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You can run, but you'll only die tired: Gaming's 'baddest' villains

When your best just isn't good enough

June 1, 2007 12:00 PM ET

Computerworld - Every story is ultimately one of conflict. Whereas inner turmoil makes for great operas, in video games, it's whoever has the biggest guns and the evilest laugh.

Be it space marauders, wicked warlords or ancient zombies, these villains are known for their insurmountable tenacity, undying determination and megalomaniac personalities. Yet some scoundrels leave more of an impression than others.

We've all butted heads with some digital disputant who's driven us to sweaty palms and gritted teeth. Who are your personal nemeses? Check out these 10, then add your own to the comments section at the bottom of this page.

Most Persistent

Winner: Dr. Wily (Mega Man 1-6 for Nintendo, Mega Man 7 for Super Nintendo, Mega Man 8 for Sony PlayStation and Sega Saturn; assorted re-releases)

Dr. Wily  
Dr. Wily

To ensure a futuristic paradise, Dr. Wily and Dr. Light created specialized robots to handle mundane tasks, freeing mankind to explore and enjoy their own brilliance and existence. But those robots -- Gutsman, Bombman, Iceman and more -- were secretly programmed by Dr. Wily not to serve humanity, but to enslave it.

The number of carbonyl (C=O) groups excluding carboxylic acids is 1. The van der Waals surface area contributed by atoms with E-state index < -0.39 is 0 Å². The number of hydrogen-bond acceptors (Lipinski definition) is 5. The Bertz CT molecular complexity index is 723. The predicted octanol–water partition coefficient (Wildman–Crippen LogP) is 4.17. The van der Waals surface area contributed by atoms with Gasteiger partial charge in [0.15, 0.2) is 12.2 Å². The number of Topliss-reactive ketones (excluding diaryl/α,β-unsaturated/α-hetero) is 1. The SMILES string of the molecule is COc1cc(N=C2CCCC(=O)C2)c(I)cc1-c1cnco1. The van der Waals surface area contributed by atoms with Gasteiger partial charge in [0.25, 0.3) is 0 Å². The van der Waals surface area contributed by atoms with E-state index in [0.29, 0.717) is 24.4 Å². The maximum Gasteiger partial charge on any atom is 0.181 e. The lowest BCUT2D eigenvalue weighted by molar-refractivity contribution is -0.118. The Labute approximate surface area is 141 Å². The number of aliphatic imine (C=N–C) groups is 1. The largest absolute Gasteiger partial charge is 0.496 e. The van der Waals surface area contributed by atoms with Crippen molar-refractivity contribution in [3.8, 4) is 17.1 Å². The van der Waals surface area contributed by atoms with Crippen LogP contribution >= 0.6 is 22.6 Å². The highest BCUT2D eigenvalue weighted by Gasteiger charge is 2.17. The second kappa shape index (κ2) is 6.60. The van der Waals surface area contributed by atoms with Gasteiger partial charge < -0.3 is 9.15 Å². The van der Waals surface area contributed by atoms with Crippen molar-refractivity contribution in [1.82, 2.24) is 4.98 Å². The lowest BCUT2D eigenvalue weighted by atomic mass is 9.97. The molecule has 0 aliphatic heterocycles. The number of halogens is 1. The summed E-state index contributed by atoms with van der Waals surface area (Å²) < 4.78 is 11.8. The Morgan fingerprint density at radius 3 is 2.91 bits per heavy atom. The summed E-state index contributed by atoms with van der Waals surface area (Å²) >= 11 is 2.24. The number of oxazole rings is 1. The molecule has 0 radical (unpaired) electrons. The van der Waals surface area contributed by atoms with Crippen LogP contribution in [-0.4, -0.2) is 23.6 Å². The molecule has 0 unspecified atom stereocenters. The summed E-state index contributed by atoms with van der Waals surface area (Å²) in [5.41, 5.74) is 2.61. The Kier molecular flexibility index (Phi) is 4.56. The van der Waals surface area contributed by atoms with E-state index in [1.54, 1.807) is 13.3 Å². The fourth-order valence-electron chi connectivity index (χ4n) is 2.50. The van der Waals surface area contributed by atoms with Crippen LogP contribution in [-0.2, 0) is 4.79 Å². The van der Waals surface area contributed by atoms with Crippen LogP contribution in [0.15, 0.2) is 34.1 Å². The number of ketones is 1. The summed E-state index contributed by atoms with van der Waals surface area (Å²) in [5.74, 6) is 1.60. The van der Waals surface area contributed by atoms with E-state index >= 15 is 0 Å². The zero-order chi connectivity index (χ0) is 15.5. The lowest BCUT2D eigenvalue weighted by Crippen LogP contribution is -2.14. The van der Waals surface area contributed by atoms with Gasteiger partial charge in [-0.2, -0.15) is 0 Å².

In response, a dynamic android named Mega Man rose to the challenge and defeated this army -- time and time again. Over the course of eight games, Wily created more than 60 robots, never deviating from the "-man" naming scheme, and always making his robots vulnerable against each other's unique weapons -- a weakness Mega Man regularly exploited.

If at first you don't succeed, try, try again. And never, ever stray from a plan that's proved to fail. For this, Dr. Wily gets mad props.

Runner-up: Ganon (practically every Zelda game for every Nintendo system ever)

Ganondorf  
Ganon

This dark prince first appeared in 1986, in the fantasy adventure Legend of Zelda, as the orc-like master of the ninth and final dungeon. While the games he appears in have become more developed and fleshed out, so have his character and background.

Ganon, the prince of a desert tribe of thieves, has an intimidating stance, a hawkish face and a nightmare steed that have helped him evolve from a simple monster to a complex warlord. But what's worse is what lurks beneath the surface: Whereas the gods have blessed Princess Zelda and her hero, Link, with the divine Triforces of Wisdom and Courage, they have somehow seen fit to bestow Ganon with the Triforce of Power.

Though the Zelda saga spans generations, with new Links and Zeldas always rising to the challenge, Ganon's power is singular and eternal. He has been killed, imprisoned and banished -- yet his return is inevitable.



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